NEVADA: The final debate between Sen. Dean HellerDean Arthur HellerKennedy retirement rumors shift into overdrive McConnell: Midterms will be 'very challenging' for GOP Singer Jason Mraz: Too much political 'combat' in Washington MORE (R) and Rep. Shelley Berkley (D) featured the two candidates sparring just inches away from each other, as Heller accused Berkley of "capitalizing on other people's misery" while Berkley accused Heller of shortchanging his female staffers, using congressional salary data.

NORTH DAKOTA: Democrat Heidi HeitkampMary (Heidi) Kathryn HeitkampOvernight Finance: Trump signs Dodd-Frank rollback | Snubs key Dems at ceremony | Senate confirms banking regulator | Lawmakers lash out on Trump auto tariffs Trump signs Dodd-Frank rollback Trump doesn't invite key Dems to signing ceremony on their bill MORE and Rep. Rick Berg (R) focused mainly on the stalled farm bill in their debate, a central issue in the state and one that's cropped up previously in Democratic attacks.

OHIO:
Republican Josh Mandel and Sen. Sherrod BrownSherrod Campbell BrownSenate Dems to Mnuchin: Don't index capital gains to inflation Trump on collision course with Congress on ZTE Pa. health secretary: 'Sustainable funding' needed to attack opioid crisis MORE (D) were fierce and combative at their first of three debates in the Ohio Senate race. Both repeated attacks launched throughout their general election campaigns — Brown hammered Mandel on hiring "unqualified political cronies" as treasurer, and Mandel framed Brown as a member of the Washington establishment. Brown raised $5.4 million in the third quarter for his reelection bid, besting Mandel, who brought in $4.5 million. But Brown spent more in the third quarter, shelling out $7 million in expenditures to Mandel's $5 million.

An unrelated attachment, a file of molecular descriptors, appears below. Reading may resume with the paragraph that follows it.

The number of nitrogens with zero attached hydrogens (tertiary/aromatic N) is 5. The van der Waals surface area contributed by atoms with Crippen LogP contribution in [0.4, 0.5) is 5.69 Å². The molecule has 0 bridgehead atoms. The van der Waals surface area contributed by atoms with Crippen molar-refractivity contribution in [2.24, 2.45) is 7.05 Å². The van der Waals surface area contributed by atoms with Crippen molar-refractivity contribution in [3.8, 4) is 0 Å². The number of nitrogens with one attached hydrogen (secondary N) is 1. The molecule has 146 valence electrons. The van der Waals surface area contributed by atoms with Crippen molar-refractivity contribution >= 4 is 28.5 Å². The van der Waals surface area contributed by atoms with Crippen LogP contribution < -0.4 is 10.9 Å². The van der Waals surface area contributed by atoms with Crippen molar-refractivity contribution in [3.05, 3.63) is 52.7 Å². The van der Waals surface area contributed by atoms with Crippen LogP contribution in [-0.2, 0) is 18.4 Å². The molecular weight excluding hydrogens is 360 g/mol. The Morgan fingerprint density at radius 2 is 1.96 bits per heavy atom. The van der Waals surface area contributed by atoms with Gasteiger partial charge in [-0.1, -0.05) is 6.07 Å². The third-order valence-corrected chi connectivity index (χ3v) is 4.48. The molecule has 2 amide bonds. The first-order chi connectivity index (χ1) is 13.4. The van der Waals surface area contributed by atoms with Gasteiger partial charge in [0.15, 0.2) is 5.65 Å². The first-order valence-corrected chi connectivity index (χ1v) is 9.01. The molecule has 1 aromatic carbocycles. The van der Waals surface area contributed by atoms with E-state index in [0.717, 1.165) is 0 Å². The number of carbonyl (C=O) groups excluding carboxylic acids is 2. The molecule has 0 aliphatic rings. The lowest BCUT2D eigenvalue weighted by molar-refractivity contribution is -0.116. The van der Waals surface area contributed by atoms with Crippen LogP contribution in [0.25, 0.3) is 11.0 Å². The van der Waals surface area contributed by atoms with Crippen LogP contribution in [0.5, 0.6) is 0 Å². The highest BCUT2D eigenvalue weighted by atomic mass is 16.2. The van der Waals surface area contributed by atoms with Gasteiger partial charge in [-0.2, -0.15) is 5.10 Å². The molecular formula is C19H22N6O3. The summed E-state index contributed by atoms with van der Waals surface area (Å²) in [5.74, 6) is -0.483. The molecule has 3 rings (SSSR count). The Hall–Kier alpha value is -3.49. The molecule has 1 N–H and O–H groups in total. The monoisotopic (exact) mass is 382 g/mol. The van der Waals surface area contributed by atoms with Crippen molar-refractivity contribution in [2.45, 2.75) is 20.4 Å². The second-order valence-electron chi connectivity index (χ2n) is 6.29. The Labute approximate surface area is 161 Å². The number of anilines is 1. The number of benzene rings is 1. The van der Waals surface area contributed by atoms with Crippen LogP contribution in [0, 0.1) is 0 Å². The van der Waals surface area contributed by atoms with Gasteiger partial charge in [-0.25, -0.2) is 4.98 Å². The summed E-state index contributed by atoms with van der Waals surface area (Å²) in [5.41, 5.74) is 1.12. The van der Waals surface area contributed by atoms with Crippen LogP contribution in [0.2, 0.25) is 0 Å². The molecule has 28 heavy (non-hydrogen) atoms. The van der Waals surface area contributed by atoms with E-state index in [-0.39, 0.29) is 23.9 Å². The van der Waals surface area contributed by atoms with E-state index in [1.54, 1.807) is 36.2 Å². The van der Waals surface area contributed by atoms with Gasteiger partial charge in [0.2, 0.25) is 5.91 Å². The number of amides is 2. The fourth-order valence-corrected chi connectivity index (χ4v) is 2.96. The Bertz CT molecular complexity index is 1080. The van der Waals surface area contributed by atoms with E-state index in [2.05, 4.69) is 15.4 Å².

PENNSYLVANIA: Two new polls released on Tuesday seem to show Democratic Sen. Bob CaseyRobert (Bob) Patrick CaseySenate Dems to Mnuchin: Don't index capital gains to inflation Senators offer tax bill aimed at helping first responders McConnell: Midterms will be 'very challenging' for GOP MORE in trouble in his reelection fight, as he posts just within the margin-of-error lead in both. A new Quinnipiac poll shows his lead cut in half from the last poll, in late September, to three points, and an Allentown Morning Call survey shows his lead shrinking from 8 points in September to just two points this month. But a survey from Democratic-leaning Public Policy Polling shows him holding a steady 11-point lead, similar to the lead he posted in a PPP survey in July.


IN CASE YOU MISSED IT:

At least a half-dozen professors who gave political donations to President Obama have been quoted in news articles opining about his administration and the 2012 race for the White House. The findings of The Hill’s months-long investigation come as Republicans have been crying foul, alleging a media bias for Obama and against Mitt Romney.

The Supreme Court said that early voting can proceed in Ohio — a major victory for Obama.

Alana Thompson, known as Honey Boo Boo, announced her support of Obama on ABC's "Jimmy Kimmel Live" Monday night.